I\’ve reflected lately on how death pervades this time of year. In Minnesota we get the season changes fully. Technically it is autumn (til 12/21), but it sure feels like the nip of winter lately–a season that emulates the stark reality and silence of death. Animal life beds down, burrows under, or heads south. Plant life dies or goes dormant and water creatures bump against a ceiling of ice. Wind howls without resistance and cold turns to colder and, if we\’re lucky, back to cold again. Darkness increasingly steals the day—progressively extending its milky shadows it asserts victory over light and life, for with little sun we all suffer.
Humans tend to check out this time of year. Permanently, I mean. It is almost like the reality around us beckons to us to let go of life. I know of many who are mourning loved ones who\’ve died this time of year and others who are watching loved ones die or have recently put them to rest.
Also, yesterday was the 30th anniversary of the massacre (or, some would say, mass suicide) of Jim Jones cult members. Even though they were in the warm climes of South America, these Americans chose November 18th as the day of death.
I quite inadvertently caught a glimpse of the sunset yesterday, upon glimpsing I sat down and watched–it was as red a sunset as I\’ve ever seen, very beautiful. In Matthew 16:2 Jesus says, \”When evening comes, you say, ’It will be fair weather: for the sky is red\’\” Fair weather denotes, in my mind, a quiet, serene spell. Nothing noteworthy threatens just silence and stillness. Just like death…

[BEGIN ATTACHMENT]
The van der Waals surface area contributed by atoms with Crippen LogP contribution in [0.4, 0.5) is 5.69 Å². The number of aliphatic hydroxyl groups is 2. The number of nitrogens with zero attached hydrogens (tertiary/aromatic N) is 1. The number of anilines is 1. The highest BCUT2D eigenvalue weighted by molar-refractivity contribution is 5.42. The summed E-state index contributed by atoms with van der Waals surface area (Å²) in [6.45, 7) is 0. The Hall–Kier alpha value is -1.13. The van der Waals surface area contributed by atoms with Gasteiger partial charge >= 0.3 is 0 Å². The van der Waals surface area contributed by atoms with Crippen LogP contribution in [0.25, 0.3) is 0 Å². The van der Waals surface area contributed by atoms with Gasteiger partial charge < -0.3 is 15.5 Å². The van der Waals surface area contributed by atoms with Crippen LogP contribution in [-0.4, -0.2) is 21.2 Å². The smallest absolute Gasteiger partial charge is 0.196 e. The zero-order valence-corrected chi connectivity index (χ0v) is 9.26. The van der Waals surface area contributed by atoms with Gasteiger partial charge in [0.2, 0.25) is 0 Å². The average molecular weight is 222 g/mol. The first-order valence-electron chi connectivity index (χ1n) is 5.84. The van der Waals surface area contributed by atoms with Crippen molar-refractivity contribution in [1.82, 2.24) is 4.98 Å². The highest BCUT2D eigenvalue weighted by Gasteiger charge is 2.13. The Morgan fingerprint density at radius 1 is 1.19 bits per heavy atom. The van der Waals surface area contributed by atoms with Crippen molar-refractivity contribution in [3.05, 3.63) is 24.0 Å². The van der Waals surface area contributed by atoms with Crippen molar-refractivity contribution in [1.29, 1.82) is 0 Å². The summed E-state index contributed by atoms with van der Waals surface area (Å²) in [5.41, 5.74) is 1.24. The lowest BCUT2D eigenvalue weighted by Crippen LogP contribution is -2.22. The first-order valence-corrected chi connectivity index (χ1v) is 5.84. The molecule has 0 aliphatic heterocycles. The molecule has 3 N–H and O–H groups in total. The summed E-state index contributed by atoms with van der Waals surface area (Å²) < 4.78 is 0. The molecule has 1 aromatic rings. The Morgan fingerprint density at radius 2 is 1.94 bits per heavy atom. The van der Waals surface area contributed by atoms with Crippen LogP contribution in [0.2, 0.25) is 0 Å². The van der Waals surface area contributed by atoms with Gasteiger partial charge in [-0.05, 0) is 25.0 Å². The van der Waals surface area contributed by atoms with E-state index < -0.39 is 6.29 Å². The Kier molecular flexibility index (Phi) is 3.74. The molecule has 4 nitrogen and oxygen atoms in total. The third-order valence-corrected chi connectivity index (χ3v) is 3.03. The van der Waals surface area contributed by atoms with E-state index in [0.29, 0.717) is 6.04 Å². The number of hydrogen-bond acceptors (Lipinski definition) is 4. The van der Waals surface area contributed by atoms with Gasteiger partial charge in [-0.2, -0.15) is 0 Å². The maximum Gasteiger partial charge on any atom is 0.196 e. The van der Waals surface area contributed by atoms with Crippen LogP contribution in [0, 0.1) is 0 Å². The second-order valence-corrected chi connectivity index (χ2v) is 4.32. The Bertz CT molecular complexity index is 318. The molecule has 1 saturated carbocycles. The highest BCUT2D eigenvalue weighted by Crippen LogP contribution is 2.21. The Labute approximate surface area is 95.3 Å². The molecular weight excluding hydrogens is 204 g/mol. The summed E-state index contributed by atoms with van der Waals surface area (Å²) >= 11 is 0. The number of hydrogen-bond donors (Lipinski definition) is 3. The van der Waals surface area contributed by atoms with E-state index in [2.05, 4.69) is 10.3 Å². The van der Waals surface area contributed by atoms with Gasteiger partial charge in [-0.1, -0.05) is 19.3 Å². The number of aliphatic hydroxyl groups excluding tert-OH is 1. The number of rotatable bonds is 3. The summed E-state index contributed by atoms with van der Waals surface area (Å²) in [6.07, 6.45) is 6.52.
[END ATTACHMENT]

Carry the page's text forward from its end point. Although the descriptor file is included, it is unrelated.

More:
As life ebbs and death descends and settles in, I look around at our culture. Beginning Halloween (a day we celebrate darkness and the dead) the Christmas season began, did you notice? At least one radio station on my car\’s set channels started playing Christmas music on Halloween and, of course, the retailers had their stores and advertisements jingling red and green. It seems we skip over the grieving that autumnal winter winds invite and go headlong into the celebration of birth/new life. Thanksgiving is even eclipsed, a day set apart to look back and thank God for all His blessings (including those who\’ve gone before). Instead of reflecting on death, grieving loss and giving thanks, we go from a party about death and darkness straight into a party about new life and light. From funeral to birthday, from demons to baby Jesus, from deep darkness to bright light we go and, in doing so, dive head first into ignoring the days and weeks of gray that surround us, days that invite us to pause and reflect on death, on life.
Dare we be counter cultural and turn off that radio station and refuse to hang our Christmas lights until we’ve sat in the dark and prayed about this time in-between and what it signifies? Maybe I ask too much, for denial is a strong force and thoughts of death and loss tend to resurrect fear and sorrow. No, chances are we’ll keep ringing the bells and donning the red and green…stay on the surface and stay productive, so much to do, afterall.